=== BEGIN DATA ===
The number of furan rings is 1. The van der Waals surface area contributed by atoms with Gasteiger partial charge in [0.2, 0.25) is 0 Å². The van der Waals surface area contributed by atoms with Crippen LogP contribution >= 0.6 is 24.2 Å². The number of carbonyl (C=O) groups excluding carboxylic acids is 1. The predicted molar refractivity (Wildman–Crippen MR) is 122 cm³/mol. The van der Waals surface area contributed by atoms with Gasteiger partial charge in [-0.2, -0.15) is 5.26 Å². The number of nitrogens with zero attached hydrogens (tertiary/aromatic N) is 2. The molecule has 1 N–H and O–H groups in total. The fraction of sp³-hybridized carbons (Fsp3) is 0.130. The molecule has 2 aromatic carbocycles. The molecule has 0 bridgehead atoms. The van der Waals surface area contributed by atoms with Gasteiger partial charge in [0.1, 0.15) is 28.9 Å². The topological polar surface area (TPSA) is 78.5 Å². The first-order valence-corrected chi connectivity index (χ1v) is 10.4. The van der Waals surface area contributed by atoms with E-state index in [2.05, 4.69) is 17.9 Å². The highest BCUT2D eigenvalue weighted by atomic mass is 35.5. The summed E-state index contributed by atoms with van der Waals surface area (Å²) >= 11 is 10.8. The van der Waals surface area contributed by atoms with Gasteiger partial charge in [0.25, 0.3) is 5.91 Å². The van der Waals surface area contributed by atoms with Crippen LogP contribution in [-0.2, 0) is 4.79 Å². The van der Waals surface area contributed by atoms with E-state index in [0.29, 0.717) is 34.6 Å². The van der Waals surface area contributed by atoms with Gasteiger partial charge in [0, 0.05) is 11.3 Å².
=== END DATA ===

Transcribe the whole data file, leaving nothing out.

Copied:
The number of furan rings is 1. The van der Waals surface area contributed by atoms with Gasteiger partial charge in [0.2, 0.25) is 0 Å². The van der Waals surface area contributed by atoms with Crippen LogP contribution >= 0.6 is 24.2 Å². The number of carbonyl (C=O) groups excluding carboxylic acids is 1. The predicted molar refractivity (Wildman–Crippen MR) is 122 cm³/mol. The van der Waals surface area contributed by atoms with Gasteiger partial charge in [-0.2, -0.15) is 5.26 Å². The number of nitrogens with zero attached hydrogens (tertiary/aromatic N) is 2. The molecule has 1 N–H and O–H groups in total. The fraction of sp³-hybridized carbons (Fsp3) is 0.130. The molecule has 2 aromatic carbocycles. The molecule has 0 bridgehead atoms. The van der Waals surface area contributed by atoms with Gasteiger partial charge in [0.1, 0.15) is 28.9 Å². The topological polar surface area (TPSA) is 78.5 Å². The first-order valence-corrected chi connectivity index (χ1v) is 10.4. The van der Waals surface area contributed by atoms with E-state index in [2.05, 4.69) is 17.9 Å². The highest BCUT2D eigenvalue weighted by atomic mass is 35.5. The summed E-state index contributed by atoms with van der Waals surface area (Å²) >= 11 is 10.8. The van der Waals surface area contributed by atoms with Gasteiger partial charge in [0.25, 0.3) is 5.91 Å². The van der Waals surface area contributed by atoms with Crippen LogP contribution in [-0.2, 0) is 4.79 Å². The van der Waals surface area contributed by atoms with E-state index in [0.29, 0.717) is 34.6 Å². The van der Waals surface area contributed by atoms with Gasteiger partial charge in [0, 0.05) is 11.3 Å².